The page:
Mutexes and cooperation

With Lwt, it is often possible to avoid mutexes altogether! The web server from the Ocsigen project uses only two, for example. In usual concurrent systems, mutexes are used to prevent two (or more) threads executing concurrently on a given piece of data. This can happen when a thread is preemptively interrupted and another one starts running. In Lwt, a thread executes serially until it explicitly yields (most commonly via >>=); for this reason, Lwt threads are said to be cooperative.

For example, consider this code to generate unique IDs:

let next =
  let i = ref 0 in
  fun () ->
    incr i;

It is entirely safe to call this from multiple Lwt threads, since we know that incr, the only function we call, isn't going to somehow recursively call next while it's running.

Calling x >>= f (and similar) will run other threads while waiting for x to terminate, and these may well invoke the function again, so you can't assume things won't be modified across a bind. For example, this version is not safe:

let next =
  let i = ref 0 in
  fun () ->
    incr i;
    foo () >|= fun () ->        (* Another thread might call [next] here *)

Of course, this is true of any function that might, directly or indirectly, call next, not just Lwt ones.

The obvious danger associated with cooperative threading is having threads not cooperating: if an expression takes a lot of time to compute with no cooperation point, then the whole program hangs. The Lwt.yield function introduces an explicit cooperation point. sleeping also obviously makes the thread cooperate.

If locking a data structure is still needed, the Lwt_mutex module provides the necessary functions. To obtain more information on thread switching (and how to prevent it) read the Lwt mailing list archive: Lwt_stream, thread switch within push function which continues here.

Spawning background threads

If you want to spawn a thread without waiting for the result, use Lwt.async:

Lwt.async (fun () ->
  OS.Time.sleep 10.0 >>= fun () ->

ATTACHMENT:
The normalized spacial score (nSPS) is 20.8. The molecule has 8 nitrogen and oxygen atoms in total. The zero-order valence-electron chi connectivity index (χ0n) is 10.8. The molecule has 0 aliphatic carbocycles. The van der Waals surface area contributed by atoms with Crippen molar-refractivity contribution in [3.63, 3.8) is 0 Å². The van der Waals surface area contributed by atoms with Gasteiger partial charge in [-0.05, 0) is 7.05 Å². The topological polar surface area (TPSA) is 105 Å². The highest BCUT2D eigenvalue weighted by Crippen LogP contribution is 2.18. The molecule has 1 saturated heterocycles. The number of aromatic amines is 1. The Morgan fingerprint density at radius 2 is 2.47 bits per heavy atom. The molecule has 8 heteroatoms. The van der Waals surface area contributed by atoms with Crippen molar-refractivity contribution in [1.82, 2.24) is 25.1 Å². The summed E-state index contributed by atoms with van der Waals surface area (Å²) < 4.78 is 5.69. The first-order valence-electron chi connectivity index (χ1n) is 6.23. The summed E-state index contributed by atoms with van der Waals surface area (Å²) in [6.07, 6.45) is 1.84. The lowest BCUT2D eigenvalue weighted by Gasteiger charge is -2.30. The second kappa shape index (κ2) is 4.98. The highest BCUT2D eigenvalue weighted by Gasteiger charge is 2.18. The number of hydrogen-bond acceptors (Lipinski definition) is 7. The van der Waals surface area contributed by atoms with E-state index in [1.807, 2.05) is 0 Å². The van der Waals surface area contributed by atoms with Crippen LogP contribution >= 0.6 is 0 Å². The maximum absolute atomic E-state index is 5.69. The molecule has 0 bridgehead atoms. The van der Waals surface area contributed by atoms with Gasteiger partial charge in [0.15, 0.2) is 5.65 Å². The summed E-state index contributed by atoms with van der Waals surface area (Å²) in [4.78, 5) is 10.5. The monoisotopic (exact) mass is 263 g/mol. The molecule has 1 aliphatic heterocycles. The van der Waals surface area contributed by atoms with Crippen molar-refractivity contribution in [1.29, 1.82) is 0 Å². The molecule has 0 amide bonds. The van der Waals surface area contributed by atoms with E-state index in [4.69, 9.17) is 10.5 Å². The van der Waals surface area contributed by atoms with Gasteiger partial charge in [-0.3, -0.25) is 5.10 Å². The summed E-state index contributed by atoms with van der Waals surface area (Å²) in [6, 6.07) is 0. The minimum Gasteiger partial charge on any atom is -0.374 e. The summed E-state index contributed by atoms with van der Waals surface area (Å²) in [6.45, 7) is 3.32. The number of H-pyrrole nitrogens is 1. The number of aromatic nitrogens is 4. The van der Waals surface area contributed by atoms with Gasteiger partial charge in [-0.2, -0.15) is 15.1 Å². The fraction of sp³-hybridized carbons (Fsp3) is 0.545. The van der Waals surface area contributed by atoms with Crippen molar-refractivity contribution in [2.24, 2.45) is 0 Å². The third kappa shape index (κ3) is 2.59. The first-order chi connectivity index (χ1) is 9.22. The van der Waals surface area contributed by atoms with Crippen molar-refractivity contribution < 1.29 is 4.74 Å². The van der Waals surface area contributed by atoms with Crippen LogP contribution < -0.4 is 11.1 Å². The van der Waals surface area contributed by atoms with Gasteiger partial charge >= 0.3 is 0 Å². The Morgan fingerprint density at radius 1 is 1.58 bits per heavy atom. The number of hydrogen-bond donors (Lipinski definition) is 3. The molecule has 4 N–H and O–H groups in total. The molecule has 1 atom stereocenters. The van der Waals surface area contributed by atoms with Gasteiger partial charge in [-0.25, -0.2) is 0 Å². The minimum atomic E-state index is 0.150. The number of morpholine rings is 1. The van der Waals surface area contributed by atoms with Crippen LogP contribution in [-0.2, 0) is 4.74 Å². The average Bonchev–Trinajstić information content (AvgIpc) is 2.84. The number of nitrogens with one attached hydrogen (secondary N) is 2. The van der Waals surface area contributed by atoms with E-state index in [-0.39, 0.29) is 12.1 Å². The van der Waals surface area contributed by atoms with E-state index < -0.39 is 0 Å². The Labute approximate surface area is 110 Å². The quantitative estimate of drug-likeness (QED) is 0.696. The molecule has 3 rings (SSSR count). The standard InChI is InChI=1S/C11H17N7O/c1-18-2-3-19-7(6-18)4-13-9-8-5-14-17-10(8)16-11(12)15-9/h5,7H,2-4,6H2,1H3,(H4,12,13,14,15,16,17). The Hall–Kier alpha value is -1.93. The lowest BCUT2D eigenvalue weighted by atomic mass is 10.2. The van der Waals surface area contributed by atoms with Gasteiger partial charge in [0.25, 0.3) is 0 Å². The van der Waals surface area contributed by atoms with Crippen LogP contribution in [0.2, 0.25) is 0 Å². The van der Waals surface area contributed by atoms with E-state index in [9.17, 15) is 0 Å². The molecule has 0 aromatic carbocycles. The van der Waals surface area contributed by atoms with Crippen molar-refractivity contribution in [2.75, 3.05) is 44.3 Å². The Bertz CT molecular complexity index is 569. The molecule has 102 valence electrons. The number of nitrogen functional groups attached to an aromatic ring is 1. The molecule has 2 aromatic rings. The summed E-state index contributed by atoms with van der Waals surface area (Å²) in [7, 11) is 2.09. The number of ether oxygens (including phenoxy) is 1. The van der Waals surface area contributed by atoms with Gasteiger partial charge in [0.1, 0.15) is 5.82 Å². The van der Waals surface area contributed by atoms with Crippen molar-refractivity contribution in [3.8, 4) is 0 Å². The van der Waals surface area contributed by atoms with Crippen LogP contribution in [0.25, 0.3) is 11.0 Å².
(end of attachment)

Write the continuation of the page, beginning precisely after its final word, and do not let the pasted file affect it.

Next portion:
C.log_s c "Finished"

Note: do not do let _ = my_background_thread (). This ignores the result of the thread, which means that if it fails with an exception then the error will never be reported.

Lwt.async reports errors to the user's configured Lwt.async_exception_handler, which may or may not terminate the unikernel depending on how it has been configured.

It is often better to catch such exceptions and log them with some contextual information. Here's some real Mirage code that spawns a new background thread to handle a new frame received from the network. The log message includes the exception it caught, a dump of the troublesome frame and, like all log messages, information about when it occured and in which module.

(* Handle a frame of data from the network... *)
Lwt.async (fun () ->
  Lwt.catch (fun () -> fn data)
    (fun ex ->
       Log.err (fun f -> f "uncaught exception from listen callback \
                            while handling frame:@\n%a@\nException: @[%s@]"
                   S.pp_frame data (Printexc.to_string ex));
       Lwt.return ()

By the way, the reason async and catch take functions that create threads rather than just plain threads is so they can start the thread inside a try .. with block and so handle OCaml exceptions consistently. Be careful not to disable this safety feature by accident - consider:

let test1 () =
  let t = raise (Failure "early failure") in